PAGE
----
Taiwan has so far managed to keep community transmission to a very low level. Its admirable management of the pandemic has invited countries such as South Korea, Thailand and New Zealand to float the idea of wrapping up a travel bubble with Taiwan. Palau is inclined to the enter into a travel bubble with Taiwan before it opens to other countries. But the head of Taiwan’s Central Epidemic Command Center recently told reporters that no progress has been made on building such a travel bubble.

In meeting this pandemic, Taiwan’s sense of community has driven creation of business models to support local enterprises, such as ‘pay now, eat later’. This program allows people to pay in advance for their future consumption, in order to help restaurants and shops which they used to frequent in their neighbourhood to weather the pandemic. This concept could well be adapted to support Pacific islands’ tourism and aviation industries to overcome some of the effects of pandemic-based border restrictions. Tourism-related industries could continue paying for their employees to work on promoting travel packages to overseas tourists.

The Global Cooperation and Training Framework, which started as a bilateral mechanism between the US and Taiwan, now has had four co-hosts with the addition of Japan and Australia for some projects. The GCFT serves as a useful platform for Taiwan in collaboration with co-hosts to share its knowledge and expertise more broadly. The GCTF addresses themes from good governance and improving media literacy to women’s empowerment and responding to infectious disease. Through their common interests, the four co-hosts can use the GCTF to develop and support solutions to the challenges Pacific islands are facing now and will face after the pandemic.

The recent incident in Suva, Fiji, when Chinese officials assaulted a Taiwanese diplomat during celebrations of Taiwan National Day, is a disappointing outcome of China’s recent ‘wolf warrior’ approach. It is disturbing as it imports harassing surveillance to a free and democratic civil society. Also disturbing is that it brings challenges to the judicial system of the host country if the Chinese impose political pressure in an attempt to get away free.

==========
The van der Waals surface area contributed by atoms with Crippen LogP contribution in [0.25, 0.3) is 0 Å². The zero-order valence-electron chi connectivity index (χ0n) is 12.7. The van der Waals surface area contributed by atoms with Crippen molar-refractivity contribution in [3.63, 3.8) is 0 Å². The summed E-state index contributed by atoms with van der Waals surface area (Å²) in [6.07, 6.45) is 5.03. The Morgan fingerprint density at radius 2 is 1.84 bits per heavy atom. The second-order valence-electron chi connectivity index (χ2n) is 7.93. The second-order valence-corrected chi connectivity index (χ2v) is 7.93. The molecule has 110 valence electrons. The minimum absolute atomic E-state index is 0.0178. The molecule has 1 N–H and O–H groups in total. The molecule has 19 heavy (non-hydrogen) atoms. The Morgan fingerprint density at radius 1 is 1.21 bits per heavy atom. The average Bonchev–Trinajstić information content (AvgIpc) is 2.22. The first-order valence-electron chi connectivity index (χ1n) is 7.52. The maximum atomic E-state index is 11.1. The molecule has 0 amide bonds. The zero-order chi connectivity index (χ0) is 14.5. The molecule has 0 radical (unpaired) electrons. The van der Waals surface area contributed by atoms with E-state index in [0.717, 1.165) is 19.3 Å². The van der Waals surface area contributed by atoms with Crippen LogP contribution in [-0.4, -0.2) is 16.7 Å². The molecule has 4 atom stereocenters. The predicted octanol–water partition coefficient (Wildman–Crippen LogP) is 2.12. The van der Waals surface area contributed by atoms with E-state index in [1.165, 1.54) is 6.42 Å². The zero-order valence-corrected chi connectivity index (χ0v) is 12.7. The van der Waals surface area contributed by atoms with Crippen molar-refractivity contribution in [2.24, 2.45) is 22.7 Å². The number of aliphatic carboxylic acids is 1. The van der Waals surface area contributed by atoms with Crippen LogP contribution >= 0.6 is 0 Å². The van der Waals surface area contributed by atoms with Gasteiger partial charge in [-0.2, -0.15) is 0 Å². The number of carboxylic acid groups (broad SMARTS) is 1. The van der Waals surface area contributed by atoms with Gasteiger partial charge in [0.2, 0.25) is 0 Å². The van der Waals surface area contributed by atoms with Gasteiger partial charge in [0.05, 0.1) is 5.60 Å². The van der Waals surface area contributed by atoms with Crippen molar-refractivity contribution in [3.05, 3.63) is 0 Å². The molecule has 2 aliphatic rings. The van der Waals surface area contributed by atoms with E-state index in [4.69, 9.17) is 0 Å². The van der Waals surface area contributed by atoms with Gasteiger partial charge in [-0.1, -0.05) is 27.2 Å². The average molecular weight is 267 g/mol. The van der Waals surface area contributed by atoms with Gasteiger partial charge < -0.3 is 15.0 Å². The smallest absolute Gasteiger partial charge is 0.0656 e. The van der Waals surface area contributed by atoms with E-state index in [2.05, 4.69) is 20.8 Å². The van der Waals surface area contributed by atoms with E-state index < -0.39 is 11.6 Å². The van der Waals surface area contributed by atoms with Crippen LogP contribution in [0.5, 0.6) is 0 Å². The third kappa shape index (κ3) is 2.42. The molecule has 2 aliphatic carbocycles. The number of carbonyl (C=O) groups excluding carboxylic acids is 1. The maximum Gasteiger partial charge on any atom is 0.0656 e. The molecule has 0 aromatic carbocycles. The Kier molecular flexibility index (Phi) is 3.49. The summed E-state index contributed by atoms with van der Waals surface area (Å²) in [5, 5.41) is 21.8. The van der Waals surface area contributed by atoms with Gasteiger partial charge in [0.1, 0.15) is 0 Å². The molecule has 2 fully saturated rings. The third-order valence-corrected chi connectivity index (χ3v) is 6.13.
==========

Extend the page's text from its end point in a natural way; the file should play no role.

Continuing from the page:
Despite these challenges, Taiwan is committed to pursuing initiatives for building up mutual understanding and a sense of community with the Pacific islands in the face of the grave challenges posed by Covid-19. There are limits to what Taiwan can do. Supporting its partners in the region is a priority. The GCTF can help to find ways for Taiwan to share its innovative health and economic responses to the pandemic, as well as its expertise in education, governance and climate change, more broadly across the region.

This post is part of an ASPI research project on the vulnerability of Indo-Pacific island states in the age of Covid-19 being undertaken with the support of the Embassy of Japan in Australia.

Norah M. Huang is director for international studies at the Prospect Foundation. The views in this article belong to the author only and do not necessarily represent those of institutes affiliated. Image: Taiwan Ministry of Foreign Affairs.

https://www.aspistrategist.org.au/how-taiwan-can-help-its-pacific-partners-get-through-the-pandemic/